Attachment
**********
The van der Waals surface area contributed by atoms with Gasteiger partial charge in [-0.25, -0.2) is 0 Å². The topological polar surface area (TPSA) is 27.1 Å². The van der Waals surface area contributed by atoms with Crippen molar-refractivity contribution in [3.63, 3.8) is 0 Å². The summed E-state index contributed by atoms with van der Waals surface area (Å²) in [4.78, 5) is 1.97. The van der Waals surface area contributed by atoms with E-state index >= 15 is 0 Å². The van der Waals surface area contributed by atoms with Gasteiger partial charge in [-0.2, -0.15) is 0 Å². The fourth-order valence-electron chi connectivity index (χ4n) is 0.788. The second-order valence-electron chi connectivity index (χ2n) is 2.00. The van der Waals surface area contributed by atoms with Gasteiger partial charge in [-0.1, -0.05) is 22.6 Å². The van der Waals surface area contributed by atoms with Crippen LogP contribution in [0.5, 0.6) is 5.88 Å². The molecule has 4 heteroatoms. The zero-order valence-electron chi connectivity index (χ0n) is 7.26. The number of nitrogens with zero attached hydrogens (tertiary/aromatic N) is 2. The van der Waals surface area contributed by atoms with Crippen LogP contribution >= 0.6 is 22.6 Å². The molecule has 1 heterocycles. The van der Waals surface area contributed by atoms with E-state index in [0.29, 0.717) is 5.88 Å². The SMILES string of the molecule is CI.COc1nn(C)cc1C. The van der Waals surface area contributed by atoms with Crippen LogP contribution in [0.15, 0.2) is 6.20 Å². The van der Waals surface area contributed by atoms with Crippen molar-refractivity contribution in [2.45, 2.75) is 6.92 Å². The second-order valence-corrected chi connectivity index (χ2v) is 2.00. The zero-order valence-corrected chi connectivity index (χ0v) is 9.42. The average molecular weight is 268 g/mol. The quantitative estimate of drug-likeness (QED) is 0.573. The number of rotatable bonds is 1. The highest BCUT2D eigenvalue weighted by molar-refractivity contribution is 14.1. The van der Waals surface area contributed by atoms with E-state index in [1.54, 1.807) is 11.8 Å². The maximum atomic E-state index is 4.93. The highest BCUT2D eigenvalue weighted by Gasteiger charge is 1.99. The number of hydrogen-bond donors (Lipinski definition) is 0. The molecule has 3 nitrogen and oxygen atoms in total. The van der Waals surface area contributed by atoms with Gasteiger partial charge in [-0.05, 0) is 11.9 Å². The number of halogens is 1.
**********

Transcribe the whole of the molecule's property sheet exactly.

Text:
The van der Waals surface area contributed by atoms with Gasteiger partial charge in [-0.25, -0.2) is 0 Å². The topological polar surface area (TPSA) is 27.1 Å². The van der Waals surface area contributed by atoms with Crippen molar-refractivity contribution in [3.63, 3.8) is 0 Å². The summed E-state index contributed by atoms with van der Waals surface area (Å²) in [4.78, 5) is 1.97. The van der Waals surface area contributed by atoms with E-state index >= 15 is 0 Å². The van der Waals surface area contributed by atoms with Gasteiger partial charge in [-0.2, -0.15) is 0 Å². The fourth-order valence-electron chi connectivity index (χ4n) is 0.788. The second-order valence-electron chi connectivity index (χ2n) is 2.00. The van der Waals surface area contributed by atoms with Gasteiger partial charge in [-0.1, -0.05) is 22.6 Å². The van der Waals surface area contributed by atoms with Crippen LogP contribution in [0.5, 0.6) is 5.88 Å². The molecule has 4 heteroatoms. The zero-order valence-electron chi connectivity index (χ0n) is 7.26. The number of nitrogens with zero attached hydrogens (tertiary/aromatic N) is 2. The van der Waals surface area contributed by atoms with Crippen LogP contribution >= 0.6 is 22.6 Å². The molecule has 1 heterocycles. The van der Waals surface area contributed by atoms with E-state index in [0.29, 0.717) is 5.88 Å². The SMILES string of the molecule is CI.COc1nn(C)cc1C. The van der Waals surface area contributed by atoms with Crippen LogP contribution in [0.15, 0.2) is 6.20 Å². The van der Waals surface area contributed by atoms with Crippen molar-refractivity contribution in [2.45, 2.75) is 6.92 Å². The second-order valence-corrected chi connectivity index (χ2v) is 2.00. The zero-order valence-corrected chi connectivity index (χ0v) is 9.42. The average molecular weight is 268 g/mol. The quantitative estimate of drug-likeness (QED) is 0.573. The number of rotatable bonds is 1. The highest BCUT2D eigenvalue weighted by molar-refractivity contribution is 14.1. The van der Waals surface area contributed by atoms with E-state index in [1.54, 1.807) is 11.8 Å². The maximum atomic E-state index is 4.93. The highest BCUT2D eigenvalue weighted by Gasteiger charge is 1.99. The number of hydrogen-bond donors (Lipinski definition) is 0. The molecule has 3 nitrogen and oxygen atoms in total. The van der Waals surface area contributed by atoms with Gasteiger partial charge in [-0.05, 0) is 11.9 Å². The number of halogens is 1.